Kate Mosse said you get to the end of a novel and say:

Of course! Because that’s what plot is – the hidden chain of cause and effect that takes a whole novel to explain.”

 

Book Giveaway – Alison Jean Lester’s ‘Lillian on

It was my great pleasure to befriend the terrific Alison Jean Lester at the Singapore Writer’s Festival last November. Sassy, sophisticated, intelligent and filled with joie-de-vivre,  I fell immediately for Lillian, the protagonist in Alison’s first novel Lillian On Life – qualities shared with the author herself.

I was fortunate to read an advance copy of the debut, which is wise, poignant, sexy, and unexpected. It’s been no surprise to learn of its success in the US and elsewhere in the world, and I anticipate a similar positive reaction with its UK publication next month (I gather it has been selected as a Book of the Month by WHSmith – so we’ll be seeing this glorious cover a lot over the summer….).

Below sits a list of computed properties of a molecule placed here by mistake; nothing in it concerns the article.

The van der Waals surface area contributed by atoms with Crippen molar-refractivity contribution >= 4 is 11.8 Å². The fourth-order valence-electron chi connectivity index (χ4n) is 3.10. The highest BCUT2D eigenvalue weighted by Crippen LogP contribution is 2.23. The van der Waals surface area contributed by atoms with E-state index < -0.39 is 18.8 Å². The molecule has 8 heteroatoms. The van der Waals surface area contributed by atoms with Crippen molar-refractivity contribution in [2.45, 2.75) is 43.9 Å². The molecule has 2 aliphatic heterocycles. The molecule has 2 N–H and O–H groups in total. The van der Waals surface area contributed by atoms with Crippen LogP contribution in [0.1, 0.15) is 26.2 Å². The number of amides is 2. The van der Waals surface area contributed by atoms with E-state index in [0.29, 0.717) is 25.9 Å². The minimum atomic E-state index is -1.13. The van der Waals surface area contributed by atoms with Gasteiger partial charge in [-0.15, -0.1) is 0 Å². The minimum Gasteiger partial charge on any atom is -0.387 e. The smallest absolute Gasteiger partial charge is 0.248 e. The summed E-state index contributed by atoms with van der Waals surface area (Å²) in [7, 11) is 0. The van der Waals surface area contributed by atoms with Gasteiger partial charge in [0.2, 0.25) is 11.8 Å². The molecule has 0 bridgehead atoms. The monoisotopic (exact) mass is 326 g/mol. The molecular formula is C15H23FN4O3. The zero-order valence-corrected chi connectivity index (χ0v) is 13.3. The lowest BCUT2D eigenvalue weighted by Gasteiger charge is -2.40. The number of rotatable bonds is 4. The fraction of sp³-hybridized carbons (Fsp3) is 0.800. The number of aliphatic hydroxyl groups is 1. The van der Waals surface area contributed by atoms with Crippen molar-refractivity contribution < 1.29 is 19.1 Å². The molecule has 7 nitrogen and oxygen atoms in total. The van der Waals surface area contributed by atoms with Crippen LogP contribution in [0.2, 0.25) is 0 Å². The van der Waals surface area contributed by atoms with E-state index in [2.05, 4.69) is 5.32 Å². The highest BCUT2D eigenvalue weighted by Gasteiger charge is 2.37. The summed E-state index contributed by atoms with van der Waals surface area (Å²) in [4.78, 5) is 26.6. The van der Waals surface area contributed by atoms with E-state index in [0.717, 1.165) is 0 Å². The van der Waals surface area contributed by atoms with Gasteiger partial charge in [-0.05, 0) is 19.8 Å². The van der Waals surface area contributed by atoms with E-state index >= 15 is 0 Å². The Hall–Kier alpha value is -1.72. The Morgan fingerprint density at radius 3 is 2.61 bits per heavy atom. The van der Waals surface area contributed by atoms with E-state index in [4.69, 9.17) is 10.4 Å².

Alison knows of my involvement in disability arts and culture, and so asked me to help promote her giveaway of three copies of the large print edition to visually impaired readers based in the UK. You can find out how to get your hands on a signed large print copy of Lillian on Life, below. For those interested in reading more about Alison, please see her fantastic answers to my ’20 Questions’ on writing, creativity, life and all on this blog. You can read it here.

Large print cover of 'Lillian on Life' by Alison Jean Lester

Large print cover of ‘Lillian on Life’ by Alison Jean Lester

Alison Jean Lister writes:

I’m very excited about the paperback edition of Lillian on Life coming out in the UK on July 2nd. They’ve created a brand new cover, with endorsements from Karen Joy Fowler (“I completely loved Lillian on Life. What a great voice, what energy and wit.”) and Adele Parks (“A beautifully written, deft debut; edgy, elegant Lillian will stay with you.”) on top of praise from Kate Atkinson and Erica Jong. Pinch me!